Monday, June 14, 2010

The Sum of All Our Fears


(via Newsweek)

4 comments:

thinking said...

It seems the more sensational but lower incidence threats are the ones that get the most media attention.

Of course one reason contributing to this could be precisely because they are more rare, and thus more notable...more sensational.

It's ironic, but the more common threats we become accustomed to and thus do not seem as frequent. In a way we have to become more emotionally numb to them in order to carry about our daily lives.

The more rare threats can provoke more of a visceral reaction; we haven't developed any psychological or emotional defense mechanism for it.

Of course other factors are at play...such as the fact that a plane accident usually involves far more people than a typical car accident, or the fact that a shark seems to be an especially menacing creature.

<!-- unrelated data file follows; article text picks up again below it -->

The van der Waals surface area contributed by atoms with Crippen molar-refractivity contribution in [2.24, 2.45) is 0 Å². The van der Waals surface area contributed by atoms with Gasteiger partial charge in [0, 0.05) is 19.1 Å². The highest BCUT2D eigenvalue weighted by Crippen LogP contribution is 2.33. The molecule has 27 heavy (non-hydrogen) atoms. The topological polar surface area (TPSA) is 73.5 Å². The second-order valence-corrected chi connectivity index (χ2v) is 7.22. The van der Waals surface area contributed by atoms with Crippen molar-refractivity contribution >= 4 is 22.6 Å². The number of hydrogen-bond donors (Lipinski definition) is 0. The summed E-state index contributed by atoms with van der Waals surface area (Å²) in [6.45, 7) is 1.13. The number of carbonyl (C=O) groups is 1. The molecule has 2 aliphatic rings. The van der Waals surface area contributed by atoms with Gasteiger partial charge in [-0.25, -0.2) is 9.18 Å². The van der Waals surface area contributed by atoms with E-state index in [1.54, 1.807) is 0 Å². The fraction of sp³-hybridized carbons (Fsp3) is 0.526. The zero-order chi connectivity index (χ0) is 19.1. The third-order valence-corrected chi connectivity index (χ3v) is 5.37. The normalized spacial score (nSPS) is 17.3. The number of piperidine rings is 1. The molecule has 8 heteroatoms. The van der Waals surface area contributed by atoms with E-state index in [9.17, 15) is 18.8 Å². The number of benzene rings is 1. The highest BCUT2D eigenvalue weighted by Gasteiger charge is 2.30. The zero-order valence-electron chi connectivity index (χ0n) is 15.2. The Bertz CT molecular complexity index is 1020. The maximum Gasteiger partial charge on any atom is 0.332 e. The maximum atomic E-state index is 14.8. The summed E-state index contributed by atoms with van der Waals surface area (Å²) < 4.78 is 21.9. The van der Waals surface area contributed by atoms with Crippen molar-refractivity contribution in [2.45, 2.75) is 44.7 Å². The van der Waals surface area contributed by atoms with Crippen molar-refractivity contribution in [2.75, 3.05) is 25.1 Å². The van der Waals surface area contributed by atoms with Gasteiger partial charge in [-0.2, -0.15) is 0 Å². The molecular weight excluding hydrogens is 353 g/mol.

Clint D said...

Number of abortions per year: 1.2 million

坤郁 said...

認清問題就等於已經解決了一半的問題。 ....................................................

Anonymous said...

These figures seem staggering--4.5 million dog bites, on average, relative to 28 shark bites; 34,017 fatal car accidents, relative to 321 fatal airline accidents; 27,531 deaths from accidental poisoning, compared with 50-100 deaths by peanuts--but we have to consider the fact that these are absolute values. People certainly encounter dogs more often than sharks and travel by car more often than plane. Poison encompasses all sorts of noxious substances (cyanide, carbon monoxide, over-the-counter drugs if consumed in excess of the prescribed quantities); it is natural that more people would die from exposure to poison, in general, than from allergic reactions to peanuts. My point is, these figures doesn’t tell us anything unless they are in relative terms (for example 28 shark bites out of 1600 people that swam in shark infested water in 2008, versus, 4.5 million dog bites out of 150 million Americans who encountered dogs during 2008).